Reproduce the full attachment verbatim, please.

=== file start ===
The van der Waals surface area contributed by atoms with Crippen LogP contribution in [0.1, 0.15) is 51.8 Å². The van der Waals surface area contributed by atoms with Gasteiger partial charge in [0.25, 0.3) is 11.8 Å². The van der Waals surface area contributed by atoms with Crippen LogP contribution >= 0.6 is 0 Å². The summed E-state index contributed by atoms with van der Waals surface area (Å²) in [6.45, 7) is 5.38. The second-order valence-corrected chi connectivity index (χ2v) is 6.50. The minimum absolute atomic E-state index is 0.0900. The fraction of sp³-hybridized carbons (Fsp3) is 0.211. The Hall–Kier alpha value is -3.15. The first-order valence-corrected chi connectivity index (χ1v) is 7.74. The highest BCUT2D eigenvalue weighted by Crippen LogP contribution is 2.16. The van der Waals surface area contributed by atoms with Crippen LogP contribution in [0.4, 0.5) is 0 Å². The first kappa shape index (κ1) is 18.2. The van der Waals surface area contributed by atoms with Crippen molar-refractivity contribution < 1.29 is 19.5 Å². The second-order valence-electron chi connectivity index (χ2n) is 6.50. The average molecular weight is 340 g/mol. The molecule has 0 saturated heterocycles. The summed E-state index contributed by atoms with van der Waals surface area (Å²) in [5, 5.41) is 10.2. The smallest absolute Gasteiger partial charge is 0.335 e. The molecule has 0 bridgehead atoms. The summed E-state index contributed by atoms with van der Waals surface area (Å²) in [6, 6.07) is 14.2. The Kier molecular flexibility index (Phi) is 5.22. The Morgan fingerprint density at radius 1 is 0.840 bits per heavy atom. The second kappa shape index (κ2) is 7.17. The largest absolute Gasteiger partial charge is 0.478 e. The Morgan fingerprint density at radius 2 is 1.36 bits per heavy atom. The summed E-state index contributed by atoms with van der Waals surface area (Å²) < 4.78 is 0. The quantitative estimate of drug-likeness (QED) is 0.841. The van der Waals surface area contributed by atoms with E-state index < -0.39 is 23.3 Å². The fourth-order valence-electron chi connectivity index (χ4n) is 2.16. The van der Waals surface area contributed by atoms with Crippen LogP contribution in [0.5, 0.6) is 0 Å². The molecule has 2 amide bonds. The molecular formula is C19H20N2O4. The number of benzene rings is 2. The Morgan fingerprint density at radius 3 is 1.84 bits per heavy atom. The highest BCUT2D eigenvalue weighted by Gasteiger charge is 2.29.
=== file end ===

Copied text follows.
The van der Waals surface area contributed by atoms with Crippen LogP contribution in [0.1, 0.15) is 51.8 Å². The van der Waals surface area contributed by atoms with Gasteiger partial charge in [0.25, 0.3) is 11.8 Å². The van der Waals surface area contributed by atoms with Crippen LogP contribution >= 0.6 is 0 Å². The summed E-state index contributed by atoms with van der Waals surface area (Å²) in [6.45, 7) is 5.38. The second-order valence-corrected chi connectivity index (χ2v) is 6.50. The minimum absolute atomic E-state index is 0.0900. The fraction of sp³-hybridized carbons (Fsp3) is 0.211. The Hall–Kier alpha value is -3.15. The first-order valence-corrected chi connectivity index (χ1v) is 7.74. The highest BCUT2D eigenvalue weighted by Crippen LogP contribution is 2.16. The van der Waals surface area contributed by atoms with Crippen LogP contribution in [0.4, 0.5) is 0 Å². The first kappa shape index (κ1) is 18.2. The van der Waals surface area contributed by atoms with Crippen molar-refractivity contribution < 1.29 is 19.5 Å². The second-order valence-electron chi connectivity index (χ2n) is 6.50. The average molecular weight is 340 g/mol. The molecule has 0 saturated heterocycles. The summed E-state index contributed by atoms with van der Waals surface area (Å²) in [5, 5.41) is 10.2. The smallest absolute Gasteiger partial charge is 0.335 e. The molecule has 0 bridgehead atoms. The summed E-state index contributed by atoms with van der Waals surface area (Å²) in [6, 6.07) is 14.2. The Kier molecular flexibility index (Phi) is 5.22. The Morgan fingerprint density at radius 1 is 0.840 bits per heavy atom. The second kappa shape index (κ2) is 7.17. The largest absolute Gasteiger partial charge is 0.478 e. The Morgan fingerprint density at radius 2 is 1.36 bits per heavy atom. The summed E-state index contributed by atoms with van der Waals surface area (Å²) < 4.78 is 0. The quantitative estimate of drug-likeness (QED) is 0.841. The van der Waals surface area contributed by atoms with E-state index < -0.39 is 23.3 Å². The fourth-order valence-electron chi connectivity index (χ4n) is 2.16. The van der Waals surface area contributed by atoms with Crippen LogP contribution in [0.5, 0.6) is 0 Å². The molecule has 2 amide bonds. The molecular formula is C19H20N2O4. The number of benzene rings is 2. The Morgan fingerprint density at radius 3 is 1.84 bits per heavy atom. The highest BCUT2D eigenvalue weighted by Gasteiger charge is 2.29.